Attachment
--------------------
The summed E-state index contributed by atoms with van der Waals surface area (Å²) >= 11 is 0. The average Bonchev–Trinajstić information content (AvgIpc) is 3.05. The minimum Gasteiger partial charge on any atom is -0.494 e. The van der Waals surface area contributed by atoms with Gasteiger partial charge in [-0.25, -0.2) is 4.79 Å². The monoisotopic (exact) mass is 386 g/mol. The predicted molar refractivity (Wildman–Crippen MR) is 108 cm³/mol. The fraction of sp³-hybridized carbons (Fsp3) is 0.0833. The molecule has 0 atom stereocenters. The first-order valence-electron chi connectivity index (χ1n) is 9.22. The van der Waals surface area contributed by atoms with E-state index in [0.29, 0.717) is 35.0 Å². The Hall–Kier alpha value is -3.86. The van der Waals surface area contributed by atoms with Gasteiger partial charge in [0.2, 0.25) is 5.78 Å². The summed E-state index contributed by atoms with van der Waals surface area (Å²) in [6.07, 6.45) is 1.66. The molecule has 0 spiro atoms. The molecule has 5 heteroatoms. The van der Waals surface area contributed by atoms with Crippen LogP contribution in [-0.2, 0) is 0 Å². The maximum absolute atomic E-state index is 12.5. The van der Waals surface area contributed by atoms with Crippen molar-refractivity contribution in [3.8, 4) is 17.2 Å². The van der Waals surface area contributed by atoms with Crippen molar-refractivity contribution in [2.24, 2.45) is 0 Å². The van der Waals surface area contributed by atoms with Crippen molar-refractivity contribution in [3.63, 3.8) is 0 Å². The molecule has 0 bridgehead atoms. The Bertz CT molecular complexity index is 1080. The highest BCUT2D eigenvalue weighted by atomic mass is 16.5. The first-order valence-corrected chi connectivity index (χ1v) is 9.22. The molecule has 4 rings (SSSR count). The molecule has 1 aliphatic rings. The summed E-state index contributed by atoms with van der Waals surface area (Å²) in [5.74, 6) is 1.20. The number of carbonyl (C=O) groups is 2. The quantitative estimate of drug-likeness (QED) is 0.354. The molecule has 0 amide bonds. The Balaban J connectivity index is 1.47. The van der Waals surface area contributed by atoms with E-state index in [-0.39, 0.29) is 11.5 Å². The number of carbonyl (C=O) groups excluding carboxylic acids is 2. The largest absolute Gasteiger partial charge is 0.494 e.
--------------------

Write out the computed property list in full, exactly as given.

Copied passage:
The summed E-state index contributed by atoms with van der Waals surface area (Å²) >= 11 is 0. The average Bonchev–Trinajstić information content (AvgIpc) is 3.05. The minimum Gasteiger partial charge on any atom is -0.494 e. The van der Waals surface area contributed by atoms with Gasteiger partial charge in [-0.25, -0.2) is 4.79 Å². The monoisotopic (exact) mass is 386 g/mol. The predicted molar refractivity (Wildman–Crippen MR) is 108 cm³/mol. The fraction of sp³-hybridized carbons (Fsp3) is 0.0833. The molecule has 0 atom stereocenters. The first-order valence-electron chi connectivity index (χ1n) is 9.22. The van der Waals surface area contributed by atoms with E-state index in [0.29, 0.717) is 35.0 Å². The Hall–Kier alpha value is -3.86. The van der Waals surface area contributed by atoms with Gasteiger partial charge in [0.2, 0.25) is 5.78 Å². The summed E-state index contributed by atoms with van der Waals surface area (Å²) in [6.07, 6.45) is 1.66. The molecule has 0 spiro atoms. The molecule has 5 heteroatoms. The van der Waals surface area contributed by atoms with Crippen LogP contribution in [-0.2, 0) is 0 Å². The maximum absolute atomic E-state index is 12.5. The van der Waals surface area contributed by atoms with Crippen molar-refractivity contribution in [3.8, 4) is 17.2 Å². The van der Waals surface area contributed by atoms with Crippen molar-refractivity contribution in [2.24, 2.45) is 0 Å². The van der Waals surface area contributed by atoms with Crippen molar-refractivity contribution in [3.63, 3.8) is 0 Å². The molecule has 0 bridgehead atoms. The Bertz CT molecular complexity index is 1080. The highest BCUT2D eigenvalue weighted by atomic mass is 16.5. The first-order valence-corrected chi connectivity index (χ1v) is 9.22. The molecule has 4 rings (SSSR count). The molecule has 1 aliphatic rings. The summed E-state index contributed by atoms with van der Waals surface area (Å²) in [5.74, 6) is 1.20. The number of carbonyl (C=O) groups is 2. The quantitative estimate of drug-likeness (QED) is 0.354. The molecule has 0 amide bonds. The Balaban J connectivity index is 1.47. The van der Waals surface area contributed by atoms with E-state index in [-0.39, 0.29) is 11.5 Å². The number of carbonyl (C=O) groups excluding carboxylic acids is 2. The largest absolute Gasteiger partial charge is 0.494 e.